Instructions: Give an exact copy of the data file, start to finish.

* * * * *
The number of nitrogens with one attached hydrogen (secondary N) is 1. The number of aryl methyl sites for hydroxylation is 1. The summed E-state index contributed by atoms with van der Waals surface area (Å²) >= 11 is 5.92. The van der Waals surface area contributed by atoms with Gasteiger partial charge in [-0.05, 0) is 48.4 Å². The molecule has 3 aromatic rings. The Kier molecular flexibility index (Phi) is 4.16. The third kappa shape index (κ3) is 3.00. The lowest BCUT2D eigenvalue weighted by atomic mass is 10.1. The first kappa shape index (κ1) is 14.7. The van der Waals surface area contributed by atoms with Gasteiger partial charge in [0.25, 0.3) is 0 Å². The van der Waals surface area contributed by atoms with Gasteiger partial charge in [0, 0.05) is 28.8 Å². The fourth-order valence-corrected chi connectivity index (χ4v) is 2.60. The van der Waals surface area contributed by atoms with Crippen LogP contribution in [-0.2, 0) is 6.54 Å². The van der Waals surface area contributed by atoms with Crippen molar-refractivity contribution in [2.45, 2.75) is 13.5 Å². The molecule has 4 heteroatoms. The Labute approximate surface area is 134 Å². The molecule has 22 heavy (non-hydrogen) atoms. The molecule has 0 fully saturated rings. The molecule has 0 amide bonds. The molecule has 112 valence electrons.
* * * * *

The number of nitrogens with one attached hydrogen (secondary N) is 1. The number of aryl methyl sites for hydroxylation is 1. The summed E-state index contributed by atoms with van der Waals surface area (Å²) >= 11 is 5.92. The van der Waals surface area contributed by atoms with Gasteiger partial charge in [-0.05, 0) is 48.4 Å². The molecule has 3 aromatic rings. The Kier molecular flexibility index (Phi) is 4.16. The third kappa shape index (κ3) is 3.00. The lowest BCUT2D eigenvalue weighted by atomic mass is 10.1. The first kappa shape index (κ1) is 14.7. The van der Waals surface area contributed by atoms with Gasteiger partial charge in [0.25, 0.3) is 0 Å². The van der Waals surface area contributed by atoms with Gasteiger partial charge in [0, 0.05) is 28.8 Å². The fourth-order valence-corrected chi connectivity index (χ4v) is 2.60. The van der Waals surface area contributed by atoms with Crippen LogP contribution in [-0.2, 0) is 6.54 Å². The van der Waals surface area contributed by atoms with Crippen molar-refractivity contribution in [2.45, 2.75) is 13.5 Å². The molecule has 4 heteroatoms. The Labute approximate surface area is 134 Å². The molecule has 22 heavy (non-hydrogen) atoms. The molecule has 0 fully saturated rings. The molecule has 0 amide bonds. The molecule has 112 valence electrons.